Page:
DVD - 1997 | Widescreen version
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Adapted from Shaffer's play, the film presents the life of Antonio Salieri, a mediocre 18th century Viennese composer obsessed with and jealous of the musical genius of the age: Wolfgang Amadeus Mozart.
Publisher: [United States] : Warner Home Video, [1997]
Edition: Widescreen version
Branch Call Number: DVD A DRAMA
Characteristics: 1 videodisc (160 min.) : sd., col. ; 4 3/4 in
Alternative Title: Amadeus (Motion picture)
ISBN: 9781419886768


From Library Staff

The music, the story, the costumes, the drama! Director Milos Forman's masterpiece adaptation of Peter Shaffer's play (Shaffer also wrote the screenplay) is lavish, bawdy, visceral, and highly entertaining to watch.

By far my favorite Forman movie, this Mozart biopic, which won both Best Picture and a second Best Director Oscar for Forman, is a stellar piece of cinema. It's dark when it needs to be, funny when needed, and is filled with glorious music.

From the critics

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Apr 11, 2019

A well made movie about the life of Mozart in Austria; how he lived, composed, wrote and died. Good cast. 1700's period piece that was well done.

Jul 28, 2018

I am really sorry that some patrons didn't fully enjoy this wonderful movie because of defect, but this movie doesn't deserve to be "punished" with low rating because of the quality of the disc. The right move here and any similar situation would be to tell VPL staff to remove movie from circulating and reorder a new one. This title deserves to be in VPL collection for many generations to see.

Jul 27, 2018

The movie is fantastic. I wanted to revisit the movie again, but when I received the movie, it was missing crucial scenes in the beginning, so while the movie deserves 5 stars, this mess of a DVD doesn't deserve to have been made. I recommending finding a way to watch this in another place.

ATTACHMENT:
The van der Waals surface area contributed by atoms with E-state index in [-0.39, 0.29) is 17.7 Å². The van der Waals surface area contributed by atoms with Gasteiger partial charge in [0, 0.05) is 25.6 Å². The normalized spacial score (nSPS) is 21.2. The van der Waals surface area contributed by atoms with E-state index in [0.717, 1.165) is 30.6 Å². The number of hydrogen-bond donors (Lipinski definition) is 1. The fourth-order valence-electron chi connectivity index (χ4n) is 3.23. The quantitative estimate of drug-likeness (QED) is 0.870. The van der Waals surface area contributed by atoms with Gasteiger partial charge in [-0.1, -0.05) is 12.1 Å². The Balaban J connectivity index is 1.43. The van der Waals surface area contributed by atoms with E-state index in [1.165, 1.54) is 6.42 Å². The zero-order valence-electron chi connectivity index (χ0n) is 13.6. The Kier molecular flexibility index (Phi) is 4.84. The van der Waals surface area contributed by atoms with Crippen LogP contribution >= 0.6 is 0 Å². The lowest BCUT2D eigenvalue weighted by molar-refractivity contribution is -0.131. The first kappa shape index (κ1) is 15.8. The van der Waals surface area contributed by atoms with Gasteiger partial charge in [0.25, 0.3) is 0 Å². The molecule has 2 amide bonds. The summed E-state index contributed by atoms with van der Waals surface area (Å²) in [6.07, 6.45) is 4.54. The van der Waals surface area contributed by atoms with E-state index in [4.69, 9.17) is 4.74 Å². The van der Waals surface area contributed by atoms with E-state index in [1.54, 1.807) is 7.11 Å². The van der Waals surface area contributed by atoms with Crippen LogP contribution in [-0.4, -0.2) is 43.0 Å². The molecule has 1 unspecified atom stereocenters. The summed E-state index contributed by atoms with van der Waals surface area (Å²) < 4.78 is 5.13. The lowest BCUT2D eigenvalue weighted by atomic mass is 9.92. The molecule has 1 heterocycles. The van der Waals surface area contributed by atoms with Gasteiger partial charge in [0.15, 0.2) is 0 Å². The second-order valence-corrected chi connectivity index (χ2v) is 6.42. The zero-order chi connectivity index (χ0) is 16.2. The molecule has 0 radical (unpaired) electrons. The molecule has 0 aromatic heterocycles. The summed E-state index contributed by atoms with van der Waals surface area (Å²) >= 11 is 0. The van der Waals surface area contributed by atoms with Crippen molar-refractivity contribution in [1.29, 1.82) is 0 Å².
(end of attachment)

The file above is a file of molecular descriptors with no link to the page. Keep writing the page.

If I just missed something and these scenes actually happened, please comment on this telling me how to see these scenes.

Apr 12, 2018

A classic, a movie you'll never forget, I recommend to anyone. God, Mozart, and a real-life opera plot! However much you hate the villain, you may end up hating Mozart more (his poor wife!) or at least his unmusical cackle, which I heard first time in theatre when this movie was released. If you have a good sound system, this is your movie - Neville Marriner conducts.

Mar 10, 2018

FIVE Glittering Stars!

This movie is all about the second-rate composer Salieri, his unrequited love of (and dedication to) God--a love and devotion answered by God's silence and neglect, which sparks his hatred of God--and his intention to murder God's favorite, Mozart ("the Creature")--who has unaccountably received all the gifts that God should have given to His faithful and sacrificing servant, Salieri.

It's really not about Mozart at all, except that Amadeus embodies the miraculous beauty that emanates, spontaneously, unsolicited, and unaccountably, from God.

It's also a movie about The Enlightenment and its effect on the upwardly-mobile, the in-the-know, and the wanna-know--and Milosz Forman creates fine, sly, perfect little scenes that are a delight to watch. Many of those vignettes feature the earnest but rather slow and 'dotty' Emperor Joseph II, played to absolute perfection by Jeffrey Jones--so well that I just can't visualize any other actor in that role--and as Emperor he is surrounded by a court retinue of the wise, the pretentious, the second-rate, and the jealous (and among these actors, each seems perfectly cast and 'right' for his role).

Don't waste time worrying about whether this story is historically accurate or not (it's not); enjoy it as a wonderful peak into the18th century mind: Rooted in beliefs that are being uprooted, celestial music that springs from an idiot savant, with a cast of characters who are creeping tentatively toward a rationality that they don't understand and will probably complicate their lives.

All things said, Amadeus is, in the Emperor's favorite phrase, something.....Quite.....New!

Oct 11, 2017